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Moon must outshine loyalists

Even if he wins the election, chances are high that he will be seen as… a figurehead.
Mar 25,2017
Moon Jae-in’s recruitment of Kim Chong-in as the campaign strategist for his party last year, in fact, was not the first. He made his first attempt four years ago. Ten days before the presidential election, around Dec. 5, 2012, Moon visited Kim. At the time, Kim was the strategist of then Saenuri presidential candidate Park Geun-hye. He was disappointed because she rejected his ambitious pledge of “economic democracy.”

Moon said he understood Kim’s agony and asked him to participate in his campaign. It was the ultimate of political engineering to shock and awe the enemy by recruiting the opponent’s strategist at the height of a war. Kim, however, rejected the offer, saying he could not join the other side and betray his candidate during a campaign.

Four years later, in January 2016, Moon visited Kim again and tried to persuade him for three days. “I will not leave unless you promise to work as my party’s chairman,” Moon said. Kim’s wife reportedly asked him to support Moon. Kim, who had already left the Saenuri Party, joined the Minjoo Party of Korea, the predecessor of the Democratic Party, as its acting chairman.

With his strategy of rejecting nominations to key members of the so-called Roh Moo-hyun faction, such as Lee Hae-chan, the party scored a strong victory in the general election.

But Moon supporters completely changed their attitude after the election. They attacked Kim fiercely by saying that he was attacking Moon, despite the party’s defeat in the Jeolla region, although the party had given him a job after he was abandoned by Park. Enraged, Kim surrendered his lawmaker seat and left the party, claiming it had gone back to rely on the hegemony of Moon supporters.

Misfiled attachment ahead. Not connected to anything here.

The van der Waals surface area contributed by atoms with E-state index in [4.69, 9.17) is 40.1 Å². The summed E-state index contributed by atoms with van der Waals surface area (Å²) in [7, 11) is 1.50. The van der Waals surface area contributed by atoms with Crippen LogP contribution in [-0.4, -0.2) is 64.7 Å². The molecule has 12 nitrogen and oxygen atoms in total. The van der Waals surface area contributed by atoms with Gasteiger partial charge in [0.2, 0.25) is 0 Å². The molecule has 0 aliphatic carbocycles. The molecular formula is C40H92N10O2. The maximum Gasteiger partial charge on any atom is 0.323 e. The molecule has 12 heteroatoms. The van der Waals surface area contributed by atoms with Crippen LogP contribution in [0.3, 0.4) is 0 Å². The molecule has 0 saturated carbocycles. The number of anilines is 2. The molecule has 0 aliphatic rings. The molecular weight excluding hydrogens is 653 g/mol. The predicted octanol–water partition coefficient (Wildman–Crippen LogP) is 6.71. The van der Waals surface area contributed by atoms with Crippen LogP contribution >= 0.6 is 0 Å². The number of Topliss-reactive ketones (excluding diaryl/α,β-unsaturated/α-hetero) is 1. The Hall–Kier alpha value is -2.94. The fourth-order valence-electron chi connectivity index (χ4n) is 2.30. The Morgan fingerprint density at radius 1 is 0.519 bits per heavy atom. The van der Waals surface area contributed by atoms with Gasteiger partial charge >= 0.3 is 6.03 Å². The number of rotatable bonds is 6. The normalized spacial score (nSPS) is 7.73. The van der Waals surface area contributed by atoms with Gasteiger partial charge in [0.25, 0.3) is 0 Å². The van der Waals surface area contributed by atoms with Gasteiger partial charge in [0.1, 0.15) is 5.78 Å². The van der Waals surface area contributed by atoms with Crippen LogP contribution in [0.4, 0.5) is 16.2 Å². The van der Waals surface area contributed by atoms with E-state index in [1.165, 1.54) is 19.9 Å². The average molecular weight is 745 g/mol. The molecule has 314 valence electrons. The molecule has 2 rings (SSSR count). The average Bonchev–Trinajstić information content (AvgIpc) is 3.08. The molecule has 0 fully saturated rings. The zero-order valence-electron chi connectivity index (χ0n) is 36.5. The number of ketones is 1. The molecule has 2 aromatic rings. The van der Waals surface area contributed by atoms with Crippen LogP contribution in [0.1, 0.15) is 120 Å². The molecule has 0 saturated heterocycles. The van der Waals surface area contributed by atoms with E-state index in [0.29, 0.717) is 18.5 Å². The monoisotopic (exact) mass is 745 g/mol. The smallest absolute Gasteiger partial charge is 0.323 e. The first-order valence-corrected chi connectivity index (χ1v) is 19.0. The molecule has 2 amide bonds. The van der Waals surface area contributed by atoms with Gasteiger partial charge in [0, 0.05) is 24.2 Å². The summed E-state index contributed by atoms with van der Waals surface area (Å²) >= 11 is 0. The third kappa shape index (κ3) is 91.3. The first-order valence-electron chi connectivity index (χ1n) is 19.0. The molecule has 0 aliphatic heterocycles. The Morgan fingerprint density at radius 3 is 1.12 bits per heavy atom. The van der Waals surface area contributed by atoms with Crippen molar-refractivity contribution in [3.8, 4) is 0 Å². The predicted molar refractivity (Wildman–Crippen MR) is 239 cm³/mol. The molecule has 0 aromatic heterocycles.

Ahn Hee-jung, South Chungcheong governor and a presidential contender, wrote this week in a social media post that “Moon makes the people sick and tired of him,” and the message supports Kim’s argument. Moon, of course, has his own side of the story. But he deserves the criticism, because any politician who argues with him is bombarded with phone messages from his supporters, and Moon does not try to stop this. “A politician should be able to tolerate telephone terrorism,” Moon said.

Lawmakers supporting Ahn, such as Reps. Park Young-sun, Park Yong-jin and Lee Chul-hee, recently said they have joined the “more-than-one-thousand club.” This means they are receiving more than 1,000 phone messages daily from Moon loyalists who are going after politicians critical of Moon.

Moon loyalists’ behavior is linked to the tragic death of the former President Roh Moo-hyun. They are overwhelmed by the trauma that they have failed to protect Roh, and they decided to make Moon his successor. Any criticism toward Moon is unjust in their eyes. They do not hesitate to attack any critic of Moon. Ahn, also an associate of Roh, used to be considered a family member, but he cannot be an exception when he attacks Moon.

In the end, the problem is Moon. According to the Democrats, Moon appeared to be agreeing with his supporters by treating their rage as somewhat normal, although he admits that their radical actions are not appropriate.

Relying on a faction armed with victim mentality and defensive exclusivism, Moon is defending his own wrongs by telling opponents not to start negative campaigns. And yet, he is gagging his critics with telephone terrorism. That is not different from the attitude of the ousted former President Park, who refused to communicate with the public and maintained her highhandedness by relying on her loyalist group, sentimental of her late father and dictator, Park Chung Hee.

Moon doesn’t have to abandon his core supporters. He, however, must put forth efforts to persuade them to join the general public, rather than being dragged around by his supporters’ attitudes.

He must not rely on the statements written by his associates and talk about his own thoughts instead. Then, he won’t have to face criticism for flip-flopping.

He may feel insecure, and if the insecurity is too much to take, he can just continue as he has done and prepare himself for the number of people who dislike him to skyrocket, though the number of people who support him may also grow.

Even if he wins the election, chances are high that he will be seen as little more than a figurehead president.

JoongAng Ilbo, March 24, Page 34

*The author is an editorial writer of the JoongAng Ilbo.

Kang Chan-ho